One of the six nooses prepared for men sentenced to death at a prison in Kabul. (Massoud Hossaini/AP)

Afghan officials hanged six Taliban prisoners Sunday, a resumption of executions in the war that makes good on President Ashraf Ghani’s recent promise to deal harshly with insurgents, now that hopes for peace negotiations have evaporated.

The inmates were hanged in the morning inside Pul-i-Charki prison — a detention facility on the outskirts of Kabul that was the site of mass executions by the country’s then-communist regime during the 1980s.

Among those hanged were two Taliban members involved in the assassinations of two senior government officials in recent years, officials said.

One prisoner facilitated a 2011 suicide attack on Burhanuddin Rabbani, who served as the country’s temporary president after U.S. forces helped topple the Taliban government 10 years earlier.

The second Taliban member was involved in the 2009 assassination of Abdullah Laghmani, the deputy chief of the Afghan National Directorate of Security.

Ghani administration officials released photos of the six men but did not provide details about the four other prisoners. Pul-i-Charki prison is where Anas Haqqani — son of Jalaluddin Haqqani, founder of the Haqqani network — has been held since 2014. Haqqani, whose family’s network has gained increasing influence within the Taliban, was not among those who Afghan officials said were executed.

The six hanged were found guilty of crimes against “civilian national security,” officials said, adding that Ghani signed the order of execution in response to “repeated demands of the families of victims of terrorist attacks.”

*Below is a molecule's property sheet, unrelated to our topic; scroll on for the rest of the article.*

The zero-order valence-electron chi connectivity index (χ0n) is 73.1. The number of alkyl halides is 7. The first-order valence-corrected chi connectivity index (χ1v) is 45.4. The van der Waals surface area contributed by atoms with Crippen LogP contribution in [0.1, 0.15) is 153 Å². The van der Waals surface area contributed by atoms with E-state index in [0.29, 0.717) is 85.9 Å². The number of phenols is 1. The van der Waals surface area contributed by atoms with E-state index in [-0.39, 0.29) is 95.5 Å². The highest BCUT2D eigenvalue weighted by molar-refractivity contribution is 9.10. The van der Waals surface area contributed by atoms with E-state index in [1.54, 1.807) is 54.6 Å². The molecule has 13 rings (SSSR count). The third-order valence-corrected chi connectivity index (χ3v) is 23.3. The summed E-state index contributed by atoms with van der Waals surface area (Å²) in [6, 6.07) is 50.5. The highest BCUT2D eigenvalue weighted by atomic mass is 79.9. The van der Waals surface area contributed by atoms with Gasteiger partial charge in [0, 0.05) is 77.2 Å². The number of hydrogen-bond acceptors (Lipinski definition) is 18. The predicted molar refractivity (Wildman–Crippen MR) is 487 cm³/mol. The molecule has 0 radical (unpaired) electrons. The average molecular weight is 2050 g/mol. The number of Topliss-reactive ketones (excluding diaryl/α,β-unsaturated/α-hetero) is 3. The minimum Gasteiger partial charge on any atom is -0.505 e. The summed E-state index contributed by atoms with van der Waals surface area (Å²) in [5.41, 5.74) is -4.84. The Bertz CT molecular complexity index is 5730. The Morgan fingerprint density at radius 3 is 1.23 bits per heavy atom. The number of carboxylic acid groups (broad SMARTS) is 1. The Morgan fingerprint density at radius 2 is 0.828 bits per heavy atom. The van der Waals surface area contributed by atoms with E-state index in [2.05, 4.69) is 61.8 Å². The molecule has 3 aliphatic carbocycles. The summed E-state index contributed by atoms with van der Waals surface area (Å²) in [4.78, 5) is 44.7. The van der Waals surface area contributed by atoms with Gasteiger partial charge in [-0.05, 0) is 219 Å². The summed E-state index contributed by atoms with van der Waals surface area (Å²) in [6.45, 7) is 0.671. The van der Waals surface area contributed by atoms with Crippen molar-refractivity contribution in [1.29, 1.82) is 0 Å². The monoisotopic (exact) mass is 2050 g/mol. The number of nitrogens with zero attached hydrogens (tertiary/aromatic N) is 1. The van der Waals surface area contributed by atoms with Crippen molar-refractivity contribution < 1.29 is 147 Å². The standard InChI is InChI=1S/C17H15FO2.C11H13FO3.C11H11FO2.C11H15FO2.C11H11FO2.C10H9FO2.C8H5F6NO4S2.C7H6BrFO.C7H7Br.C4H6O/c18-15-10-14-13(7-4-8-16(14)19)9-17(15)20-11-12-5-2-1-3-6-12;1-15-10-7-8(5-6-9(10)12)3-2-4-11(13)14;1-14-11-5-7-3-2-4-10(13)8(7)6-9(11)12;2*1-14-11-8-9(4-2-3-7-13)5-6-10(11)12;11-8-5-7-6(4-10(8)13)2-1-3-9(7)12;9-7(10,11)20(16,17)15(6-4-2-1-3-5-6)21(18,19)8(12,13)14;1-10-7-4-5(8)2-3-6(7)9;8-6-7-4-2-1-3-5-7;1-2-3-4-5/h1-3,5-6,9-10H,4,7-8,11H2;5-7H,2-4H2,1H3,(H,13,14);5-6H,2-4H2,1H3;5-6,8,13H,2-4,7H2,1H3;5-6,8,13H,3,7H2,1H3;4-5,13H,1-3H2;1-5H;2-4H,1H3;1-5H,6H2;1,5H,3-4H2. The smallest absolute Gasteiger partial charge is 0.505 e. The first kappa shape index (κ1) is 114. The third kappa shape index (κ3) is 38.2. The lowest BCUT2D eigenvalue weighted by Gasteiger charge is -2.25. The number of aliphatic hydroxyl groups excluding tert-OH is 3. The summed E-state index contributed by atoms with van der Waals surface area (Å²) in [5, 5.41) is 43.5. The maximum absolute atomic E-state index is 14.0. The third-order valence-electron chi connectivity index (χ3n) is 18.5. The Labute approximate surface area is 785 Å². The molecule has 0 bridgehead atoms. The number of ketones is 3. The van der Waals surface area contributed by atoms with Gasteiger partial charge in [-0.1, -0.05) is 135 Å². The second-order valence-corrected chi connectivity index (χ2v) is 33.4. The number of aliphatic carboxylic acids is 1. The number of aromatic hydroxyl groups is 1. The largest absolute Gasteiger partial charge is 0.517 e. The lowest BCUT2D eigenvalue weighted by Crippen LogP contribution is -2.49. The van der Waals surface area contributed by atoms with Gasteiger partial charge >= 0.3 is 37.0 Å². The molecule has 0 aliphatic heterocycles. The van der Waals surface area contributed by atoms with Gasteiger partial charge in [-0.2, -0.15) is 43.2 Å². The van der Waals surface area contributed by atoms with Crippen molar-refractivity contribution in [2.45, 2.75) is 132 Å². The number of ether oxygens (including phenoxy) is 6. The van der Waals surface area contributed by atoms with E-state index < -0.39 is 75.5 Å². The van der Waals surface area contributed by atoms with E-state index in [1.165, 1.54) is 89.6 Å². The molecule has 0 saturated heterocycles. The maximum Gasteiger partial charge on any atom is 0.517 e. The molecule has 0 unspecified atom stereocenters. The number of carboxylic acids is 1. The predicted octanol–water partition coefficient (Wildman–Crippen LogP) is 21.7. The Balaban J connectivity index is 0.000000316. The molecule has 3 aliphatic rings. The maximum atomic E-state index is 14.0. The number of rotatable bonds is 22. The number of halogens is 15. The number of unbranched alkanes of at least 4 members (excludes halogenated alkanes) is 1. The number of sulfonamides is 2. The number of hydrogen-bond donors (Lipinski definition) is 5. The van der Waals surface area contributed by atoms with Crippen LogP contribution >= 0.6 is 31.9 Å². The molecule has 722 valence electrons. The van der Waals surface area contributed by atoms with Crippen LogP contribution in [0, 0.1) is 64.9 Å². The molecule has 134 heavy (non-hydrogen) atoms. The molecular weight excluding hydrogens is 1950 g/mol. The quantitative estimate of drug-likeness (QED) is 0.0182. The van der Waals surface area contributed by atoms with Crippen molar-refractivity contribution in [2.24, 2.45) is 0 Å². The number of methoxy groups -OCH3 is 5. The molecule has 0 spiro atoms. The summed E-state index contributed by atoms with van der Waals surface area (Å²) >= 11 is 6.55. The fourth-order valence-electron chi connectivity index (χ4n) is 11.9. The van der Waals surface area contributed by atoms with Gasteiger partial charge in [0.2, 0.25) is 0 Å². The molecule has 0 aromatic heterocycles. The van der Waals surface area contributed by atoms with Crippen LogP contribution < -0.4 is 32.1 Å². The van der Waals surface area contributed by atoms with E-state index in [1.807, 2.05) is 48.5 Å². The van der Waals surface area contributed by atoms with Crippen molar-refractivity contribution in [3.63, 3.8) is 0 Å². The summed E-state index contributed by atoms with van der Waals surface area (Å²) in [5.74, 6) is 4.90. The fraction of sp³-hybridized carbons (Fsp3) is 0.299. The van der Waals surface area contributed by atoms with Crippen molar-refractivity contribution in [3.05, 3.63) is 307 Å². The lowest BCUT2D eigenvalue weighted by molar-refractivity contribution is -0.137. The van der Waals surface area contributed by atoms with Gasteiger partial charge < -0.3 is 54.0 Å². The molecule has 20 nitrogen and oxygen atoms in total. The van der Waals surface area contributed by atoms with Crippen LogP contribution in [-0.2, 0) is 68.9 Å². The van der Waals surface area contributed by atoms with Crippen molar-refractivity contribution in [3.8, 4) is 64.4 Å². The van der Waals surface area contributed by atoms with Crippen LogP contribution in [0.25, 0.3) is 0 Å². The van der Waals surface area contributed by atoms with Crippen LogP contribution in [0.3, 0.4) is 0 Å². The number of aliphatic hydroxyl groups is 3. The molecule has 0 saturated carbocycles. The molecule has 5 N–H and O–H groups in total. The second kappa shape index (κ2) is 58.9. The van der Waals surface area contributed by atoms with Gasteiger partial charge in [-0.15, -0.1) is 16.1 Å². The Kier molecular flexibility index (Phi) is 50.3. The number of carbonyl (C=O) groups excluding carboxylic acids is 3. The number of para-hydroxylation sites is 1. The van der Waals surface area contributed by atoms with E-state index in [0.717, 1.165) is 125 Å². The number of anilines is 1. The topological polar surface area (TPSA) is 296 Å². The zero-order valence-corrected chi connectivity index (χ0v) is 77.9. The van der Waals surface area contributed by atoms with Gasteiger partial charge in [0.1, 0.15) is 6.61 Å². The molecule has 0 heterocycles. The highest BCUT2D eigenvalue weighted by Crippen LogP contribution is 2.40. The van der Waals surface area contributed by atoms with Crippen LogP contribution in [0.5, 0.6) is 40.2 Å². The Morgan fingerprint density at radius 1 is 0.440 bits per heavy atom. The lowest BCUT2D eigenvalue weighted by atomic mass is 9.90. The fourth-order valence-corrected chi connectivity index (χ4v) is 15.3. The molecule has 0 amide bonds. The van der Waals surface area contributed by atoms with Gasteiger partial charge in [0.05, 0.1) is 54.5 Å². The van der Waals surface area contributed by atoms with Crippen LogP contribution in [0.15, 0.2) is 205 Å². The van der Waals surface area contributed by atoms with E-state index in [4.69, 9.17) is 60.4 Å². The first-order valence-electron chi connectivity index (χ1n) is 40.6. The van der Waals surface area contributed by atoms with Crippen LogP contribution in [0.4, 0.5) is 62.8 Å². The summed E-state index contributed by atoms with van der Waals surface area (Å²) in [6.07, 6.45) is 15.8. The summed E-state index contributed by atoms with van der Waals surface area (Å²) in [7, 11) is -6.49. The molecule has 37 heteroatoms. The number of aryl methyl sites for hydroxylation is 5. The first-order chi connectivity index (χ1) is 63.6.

The executions come amid increasing security concerns. Taliban forces have vowed widespread attacks on the heels of a robust spring poppy harvest — a main source of income for the insurgent group through the heroin black market.

Government officials had stopped executing imprisoned insurgents during President Hamid Karzai’s administration, in the hope that the Taliban would enter into peace negotiations.

But in the wake of a suicide bombing in Kabul last month that killed 64 people and wounded about 350, Ghani said he is no longer interested in negotiating with Taliban leaders.

The Taliban responded to the hangings with a cold threat of more violence.

“For taking our revenge on the enemy, we have thousands of equipped suicide bombers,” said Zabiullah Mujahid, the group’s spokesman.

On the day after two Romanian soldiers were killed in an apparent insider attack in the south while training Afghan security forces, news of the hangings drew praise in Kabul.

“Justice and security are tied together,” said Jawed Kohistani, a retired Afghan general who works as a political analyst.

“The Taliban and other terrorists thought in the past that if they are arrested, they can buy their way out by money or other means,” he said. “Now with the executions, they will feel fear in their hearts that they will face justice and cannot be spared.”

Officials with the NATO mission in Afghanistan said they are investigating whether the Taliban is behind the deaths of the Romanian soldiers in Kandahar province.

Army Brig. Gen. Charles H. Cleveland, spokesman for the U.S.-led mission, said the Romanians were assisting with hands-on training “when some of those they were training apparently fired on them.”

Other NATO soldiers killed the two attackers, he said.

“As for what comes next, the details are still to be determined, but at a minimum, we will continue our efforts to partner with the Afghans to provide training, advice and assist efforts,” Cleveland said.

A Kandahar police official said the shooting occurred after an argument erupted between the Romanians and the trainees, before one police officer who has been with the department for several years drew his gun and began firing.

“The cause of the incident is not fully clear,” said Zia Durrani, the police official.